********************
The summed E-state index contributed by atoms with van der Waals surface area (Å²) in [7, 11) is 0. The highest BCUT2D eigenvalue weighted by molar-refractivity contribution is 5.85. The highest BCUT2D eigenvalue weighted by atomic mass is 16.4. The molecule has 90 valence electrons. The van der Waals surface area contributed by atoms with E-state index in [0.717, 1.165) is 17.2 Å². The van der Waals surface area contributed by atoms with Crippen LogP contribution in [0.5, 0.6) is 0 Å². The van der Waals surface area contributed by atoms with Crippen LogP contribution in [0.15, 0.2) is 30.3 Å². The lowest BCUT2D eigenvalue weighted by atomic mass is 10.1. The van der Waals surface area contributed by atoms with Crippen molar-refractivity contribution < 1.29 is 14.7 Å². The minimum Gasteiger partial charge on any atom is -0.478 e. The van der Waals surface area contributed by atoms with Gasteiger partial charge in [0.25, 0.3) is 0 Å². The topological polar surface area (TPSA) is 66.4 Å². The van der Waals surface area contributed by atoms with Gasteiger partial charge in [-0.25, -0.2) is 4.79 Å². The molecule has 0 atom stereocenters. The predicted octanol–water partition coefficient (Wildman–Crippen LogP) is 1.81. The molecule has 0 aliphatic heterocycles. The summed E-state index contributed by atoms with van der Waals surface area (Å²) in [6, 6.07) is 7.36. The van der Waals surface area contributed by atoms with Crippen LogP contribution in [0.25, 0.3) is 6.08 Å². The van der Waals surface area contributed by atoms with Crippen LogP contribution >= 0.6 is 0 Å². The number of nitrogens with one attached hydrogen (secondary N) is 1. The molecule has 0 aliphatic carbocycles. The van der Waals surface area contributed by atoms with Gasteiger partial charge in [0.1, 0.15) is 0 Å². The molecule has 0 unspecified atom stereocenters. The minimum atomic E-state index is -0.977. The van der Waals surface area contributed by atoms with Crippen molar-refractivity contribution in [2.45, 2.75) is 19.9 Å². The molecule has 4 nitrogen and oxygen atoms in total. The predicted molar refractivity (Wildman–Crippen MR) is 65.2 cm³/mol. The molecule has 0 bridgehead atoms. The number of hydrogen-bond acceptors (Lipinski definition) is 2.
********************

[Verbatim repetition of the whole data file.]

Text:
The summed E-state index contributed by atoms with van der Waals surface area (Å²) in [7, 11) is 0. The highest BCUT2D eigenvalue weighted by molar-refractivity contribution is 5.85. The highest BCUT2D eigenvalue weighted by atomic mass is 16.4. The molecule has 90 valence electrons. The van der Waals surface area contributed by atoms with E-state index in [0.717, 1.165) is 17.2 Å². The van der Waals surface area contributed by atoms with Crippen LogP contribution in [0.5, 0.6) is 0 Å². The van der Waals surface area contributed by atoms with Crippen LogP contribution in [0.15, 0.2) is 30.3 Å². The lowest BCUT2D eigenvalue weighted by atomic mass is 10.1. The van der Waals surface area contributed by atoms with Crippen molar-refractivity contribution < 1.29 is 14.7 Å². The minimum Gasteiger partial charge on any atom is -0.478 e. The van der Waals surface area contributed by atoms with Gasteiger partial charge in [0.25, 0.3) is 0 Å². The topological polar surface area (TPSA) is 66.4 Å². The van der Waals surface area contributed by atoms with Gasteiger partial charge in [-0.25, -0.2) is 4.79 Å². The molecule has 0 atom stereocenters. The predicted octanol–water partition coefficient (Wildman–Crippen LogP) is 1.81. The molecule has 0 aliphatic heterocycles. The summed E-state index contributed by atoms with van der Waals surface area (Å²) in [6, 6.07) is 7.36. The van der Waals surface area contributed by atoms with Crippen LogP contribution in [0.25, 0.3) is 6.08 Å². The van der Waals surface area contributed by atoms with Crippen LogP contribution >= 0.6 is 0 Å². The number of nitrogens with one attached hydrogen (secondary N) is 1. The molecule has 0 aliphatic carbocycles. The van der Waals surface area contributed by atoms with Gasteiger partial charge in [0.1, 0.15) is 0 Å². The molecule has 0 unspecified atom stereocenters. The minimum atomic E-state index is -0.977. The van der Waals surface area contributed by atoms with Crippen molar-refractivity contribution in [2.45, 2.75) is 19.9 Å². The molecule has 4 nitrogen and oxygen atoms in total. The predicted molar refractivity (Wildman–Crippen MR) is 65.2 cm³/mol. The molecule has 0 bridgehead atoms. The number of hydrogen-bond acceptors (Lipinski definition) is 2.